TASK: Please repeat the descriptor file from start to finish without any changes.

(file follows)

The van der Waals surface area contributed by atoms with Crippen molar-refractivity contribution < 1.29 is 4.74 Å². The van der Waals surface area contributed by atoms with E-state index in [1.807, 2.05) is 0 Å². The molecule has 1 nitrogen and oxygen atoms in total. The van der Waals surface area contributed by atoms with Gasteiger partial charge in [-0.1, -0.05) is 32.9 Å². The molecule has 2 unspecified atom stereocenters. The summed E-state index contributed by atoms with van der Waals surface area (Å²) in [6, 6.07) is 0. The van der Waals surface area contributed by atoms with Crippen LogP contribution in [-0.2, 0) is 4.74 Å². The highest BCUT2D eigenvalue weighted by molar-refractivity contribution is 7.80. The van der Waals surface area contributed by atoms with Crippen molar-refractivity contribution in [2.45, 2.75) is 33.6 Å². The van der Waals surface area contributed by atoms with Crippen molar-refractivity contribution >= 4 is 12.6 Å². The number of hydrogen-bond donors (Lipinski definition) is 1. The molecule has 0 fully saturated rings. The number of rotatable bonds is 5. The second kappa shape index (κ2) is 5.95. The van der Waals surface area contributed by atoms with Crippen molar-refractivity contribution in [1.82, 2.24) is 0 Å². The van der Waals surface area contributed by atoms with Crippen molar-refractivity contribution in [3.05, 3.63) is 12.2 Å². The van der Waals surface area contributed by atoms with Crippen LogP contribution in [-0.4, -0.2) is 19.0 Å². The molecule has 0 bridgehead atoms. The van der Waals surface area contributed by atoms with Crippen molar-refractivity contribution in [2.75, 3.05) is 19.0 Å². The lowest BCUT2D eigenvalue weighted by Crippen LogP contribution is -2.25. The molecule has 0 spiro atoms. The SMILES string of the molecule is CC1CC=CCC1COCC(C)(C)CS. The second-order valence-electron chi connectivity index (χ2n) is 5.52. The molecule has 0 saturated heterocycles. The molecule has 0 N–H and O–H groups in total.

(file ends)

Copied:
The van der Waals surface area contributed by atoms with Crippen molar-refractivity contribution < 1.29 is 4.74 Å². The van der Waals surface area contributed by atoms with E-state index in [1.807, 2.05) is 0 Å². The molecule has 1 nitrogen and oxygen atoms in total. The van der Waals surface area contributed by atoms with Gasteiger partial charge in [-0.1, -0.05) is 32.9 Å². The molecule has 2 unspecified atom stereocenters. The summed E-state index contributed by atoms with van der Waals surface area (Å²) in [6, 6.07) is 0. The van der Waals surface area contributed by atoms with Crippen LogP contribution in [-0.2, 0) is 4.74 Å². The highest BCUT2D eigenvalue weighted by molar-refractivity contribution is 7.80. The van der Waals surface area contributed by atoms with Crippen molar-refractivity contribution in [2.45, 2.75) is 33.6 Å². The van der Waals surface area contributed by atoms with Crippen molar-refractivity contribution >= 4 is 12.6 Å². The number of hydrogen-bond donors (Lipinski definition) is 1. The molecule has 0 fully saturated rings. The number of rotatable bonds is 5. The second kappa shape index (κ2) is 5.95. The van der Waals surface area contributed by atoms with Crippen molar-refractivity contribution in [1.82, 2.24) is 0 Å². The van der Waals surface area contributed by atoms with Crippen molar-refractivity contribution in [3.05, 3.63) is 12.2 Å². The van der Waals surface area contributed by atoms with Crippen LogP contribution in [-0.4, -0.2) is 19.0 Å². The molecule has 0 bridgehead atoms. The van der Waals surface area contributed by atoms with Crippen molar-refractivity contribution in [2.75, 3.05) is 19.0 Å². The lowest BCUT2D eigenvalue weighted by Crippen LogP contribution is -2.25. The molecule has 0 spiro atoms. The SMILES string of the molecule is CC1CC=CCC1COCC(C)(C)CS. The second-order valence-electron chi connectivity index (χ2n) is 5.52. The molecule has 0 saturated heterocycles. The molecule has 0 N–H and O–H groups in total.